Posted on February 5, 2018 by Frances Tse and Lindsay Taylor

Court refuses proposal to dedicate land in lieu of s94 monetary contributions

In the recent case of McCloy Teralba v Lake Macquarie City Council [2017] NSWLEC 1752 the Land and Environment Court refused to allow a development consent to be modified under s96 of the Environmental Planning and Assessment Act 1979 (‘EPA Act‘) by replacing a condition  imposed under s94(1) of the  EPA Act requiring the payment of a monetary contribution to the Council for open space with a condition requiring the dedication of land free of cost to the Council as public open space. The appeal was brought from a deemed refusal of the application by the Council.

Land proposed to be dedicated

The land proposed to be dedicated to the Council was zoned RE1 Public Recreation under the applicable local environmental plan. However, it was not identified for open space acquisition in the Council’s s94 contributions plan.

The uncontested evidence of the Council was that the proposed land dedication would not reduce the demand for public recreation facilities, which, if the appeal was upheld, would need to be funded without the applicant’s monetary open space contributions.

Court’s considerations

The approach taken by the Court in disposing of the appeal was to evaluate the modification application in accordance with s96(3) of the EPA Act and to consider whether it had the power to substitute the s94 condition in the manner sought in the application.

Section 96(3) – considerations relevant to modification applications

Section 96(3) provides that in determining an application for modification of a consent, the consent authority must take into consideration such of the planning matters referred to in s79C(1) as are of relevance to the development the subject of the application.

In relation to s96(3), the Court accepted the Council’s contention that the proposed land dedication condition was unrelated to the monetary open space contribution and was not the same planning matter as the monetary contribution sought to be deleted. That is, the monetary contribution required by the s94 condition proposed to be substituted had been levied for a purpose provided for in the relevant contributions plan, whereas the proposed dedication of land was not referred to in that plan and was unrelated to the purposes of that plan.

The Court held that something more than mere benefit was required to be demonstrated. The proposed condition had to have a nexus with the demand for open space generated by the subject development and, on the facts of the case, it did not have such a nexus.

Power of Court to substitute s94 condition

The Court held that its power to substitute the condition depended on s94B of the EPA Act, which relevantly provides that a condition under s94 may only be imposed in accordance with a contributions plan and such a condition may only be disallowed or amended because it is unreasonable in the particular circumstances of the case.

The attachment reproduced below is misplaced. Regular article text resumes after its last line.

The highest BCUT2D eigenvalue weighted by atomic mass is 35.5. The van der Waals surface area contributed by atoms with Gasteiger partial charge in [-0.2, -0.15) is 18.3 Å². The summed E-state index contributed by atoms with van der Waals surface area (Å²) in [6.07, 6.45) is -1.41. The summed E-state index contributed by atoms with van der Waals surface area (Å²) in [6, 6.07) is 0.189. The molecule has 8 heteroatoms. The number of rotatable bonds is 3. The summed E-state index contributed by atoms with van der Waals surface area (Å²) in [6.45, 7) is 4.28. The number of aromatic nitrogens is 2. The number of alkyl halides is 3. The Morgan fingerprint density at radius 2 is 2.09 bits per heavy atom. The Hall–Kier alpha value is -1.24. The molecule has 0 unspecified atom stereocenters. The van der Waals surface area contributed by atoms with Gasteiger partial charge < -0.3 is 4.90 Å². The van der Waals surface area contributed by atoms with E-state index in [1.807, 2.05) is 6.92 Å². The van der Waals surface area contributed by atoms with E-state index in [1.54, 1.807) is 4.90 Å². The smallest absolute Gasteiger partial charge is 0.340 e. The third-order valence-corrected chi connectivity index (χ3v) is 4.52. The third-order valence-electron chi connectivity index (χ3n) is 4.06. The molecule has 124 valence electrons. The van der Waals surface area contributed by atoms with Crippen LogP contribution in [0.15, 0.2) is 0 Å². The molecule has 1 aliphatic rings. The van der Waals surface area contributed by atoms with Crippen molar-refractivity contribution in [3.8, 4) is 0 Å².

The Court accepted the Council’s contention that even if the relevant nexus required by s94(1) had been demonstrated, the absence of a contributions plan providing for the dedication sought was fatal to the imposition of the proposed condition.

The Court also accepted the Council’s contention that neither the modification application, nor the letter to the Council which accompanied it, had asserted that the s94 condition the subject of the application was unreasonable in the particular circumstances of the case and the applicant had not challenged the reasonableness of the condition in the proceedings.

Other possible means to achieve outcome

The case is interesting because it raises the question of whether and by what means the  applicant could have achieved the outcome sought.

An agreement pursuant to s94(5)(b) of the EPA Act also would also not have been possible  because the consent authority is prevented from accepting the dedication of land in part or full satisfaction of a condition imposed under s94(1).

A fresh development application, on its own, could not have produced the outcome because the Council, based on the wording of the Council’s contributions plan, would have had no power under its contributions plan to impose the substituted s94 condition sought by the applicant. However, perhaps if the contributions plan expressly authorised the imposition of a condition under s94(1) that could be satisfied either through the payment of a monetary contribution or the dedication of land acceptable to the Council at an equivalent value the outcome may have been different.

Another possible means by which the the applicant could have achieved the outcome sought is through a voluntary planning agreement (‘VPA‘) under s93F of the EPA Act associated with the modification application. The Court has held that VPAs may be entered into in connection with modification applications under s96 of the EPA Act. Section 93F(3) authorises a VPA to wholly or partly exclude the application of s94 of the EPA Act to development.

If, in connection with the modification application, the applicant had made an offer to the Council to enter into a VPA to dedicate the relevant land  instead of paying the monetary contribution required by relevant s94 condition, arguably the Council would have had the power to modify the relevant consent to delete the s94 condition and instead impose a condition that the VPA be entered into. This, of course, is subject to the applicant being able to convince the Council that the proposal to substitute the dedication of land for the payment of a monetary contribution had planning merit.